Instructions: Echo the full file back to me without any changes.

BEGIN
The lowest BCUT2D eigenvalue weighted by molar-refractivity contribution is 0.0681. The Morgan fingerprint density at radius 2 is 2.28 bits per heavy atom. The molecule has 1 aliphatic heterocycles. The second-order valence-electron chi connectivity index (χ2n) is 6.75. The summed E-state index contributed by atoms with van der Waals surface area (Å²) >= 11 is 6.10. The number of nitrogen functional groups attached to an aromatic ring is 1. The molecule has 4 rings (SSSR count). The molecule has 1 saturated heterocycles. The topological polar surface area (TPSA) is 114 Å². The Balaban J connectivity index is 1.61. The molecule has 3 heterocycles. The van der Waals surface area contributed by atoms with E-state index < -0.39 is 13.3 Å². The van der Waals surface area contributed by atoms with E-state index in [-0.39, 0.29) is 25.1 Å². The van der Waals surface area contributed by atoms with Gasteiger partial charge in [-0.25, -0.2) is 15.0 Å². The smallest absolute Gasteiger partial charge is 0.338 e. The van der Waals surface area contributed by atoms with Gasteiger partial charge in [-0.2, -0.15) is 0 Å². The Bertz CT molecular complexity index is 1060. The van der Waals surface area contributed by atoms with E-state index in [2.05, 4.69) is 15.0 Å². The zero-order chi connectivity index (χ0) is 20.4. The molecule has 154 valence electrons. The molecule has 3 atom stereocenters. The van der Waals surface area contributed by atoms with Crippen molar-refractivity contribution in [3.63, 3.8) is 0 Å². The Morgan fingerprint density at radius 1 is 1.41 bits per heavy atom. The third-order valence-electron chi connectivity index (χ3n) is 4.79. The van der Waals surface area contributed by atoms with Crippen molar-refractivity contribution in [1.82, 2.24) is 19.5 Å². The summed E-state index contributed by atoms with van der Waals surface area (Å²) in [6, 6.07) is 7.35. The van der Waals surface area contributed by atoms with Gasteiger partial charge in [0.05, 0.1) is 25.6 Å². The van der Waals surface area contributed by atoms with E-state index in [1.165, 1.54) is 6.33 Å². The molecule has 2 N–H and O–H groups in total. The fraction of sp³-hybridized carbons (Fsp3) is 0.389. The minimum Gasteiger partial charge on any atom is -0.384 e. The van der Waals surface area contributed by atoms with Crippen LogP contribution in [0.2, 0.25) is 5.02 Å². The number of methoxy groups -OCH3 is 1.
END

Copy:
The lowest BCUT2D eigenvalue weighted by molar-refractivity contribution is 0.0681. The Morgan fingerprint density at radius 2 is 2.28 bits per heavy atom. The molecule has 1 aliphatic heterocycles. The second-order valence-electron chi connectivity index (χ2n) is 6.75. The summed E-state index contributed by atoms with van der Waals surface area (Å²) >= 11 is 6.10. The number of nitrogen functional groups attached to an aromatic ring is 1. The molecule has 4 rings (SSSR count). The molecule has 1 saturated heterocycles. The topological polar surface area (TPSA) is 114 Å². The Balaban J connectivity index is 1.61. The molecule has 3 heterocycles. The van der Waals surface area contributed by atoms with E-state index < -0.39 is 13.3 Å². The van der Waals surface area contributed by atoms with E-state index in [-0.39, 0.29) is 25.1 Å². The van der Waals surface area contributed by atoms with Gasteiger partial charge in [-0.25, -0.2) is 15.0 Å². The smallest absolute Gasteiger partial charge is 0.338 e. The van der Waals surface area contributed by atoms with Gasteiger partial charge in [-0.2, -0.15) is 0 Å². The Bertz CT molecular complexity index is 1060. The van der Waals surface area contributed by atoms with E-state index in [2.05, 4.69) is 15.0 Å². The zero-order chi connectivity index (χ0) is 20.4. The molecule has 154 valence electrons. The molecule has 3 atom stereocenters. The van der Waals surface area contributed by atoms with Crippen molar-refractivity contribution in [3.63, 3.8) is 0 Å². The Morgan fingerprint density at radius 1 is 1.41 bits per heavy atom. The third-order valence-electron chi connectivity index (χ3n) is 4.79. The van der Waals surface area contributed by atoms with Crippen molar-refractivity contribution in [1.82, 2.24) is 19.5 Å². The summed E-state index contributed by atoms with van der Waals surface area (Å²) in [6, 6.07) is 7.35. The van der Waals surface area contributed by atoms with Gasteiger partial charge in [0.05, 0.1) is 25.6 Å². The van der Waals surface area contributed by atoms with E-state index in [1.165, 1.54) is 6.33 Å². The molecule has 2 N–H and O–H groups in total. The fraction of sp³-hybridized carbons (Fsp3) is 0.389. The minimum Gasteiger partial charge on any atom is -0.384 e. The van der Waals surface area contributed by atoms with Crippen LogP contribution in [0.2, 0.25) is 5.02 Å². The number of methoxy groups -OCH3 is 1.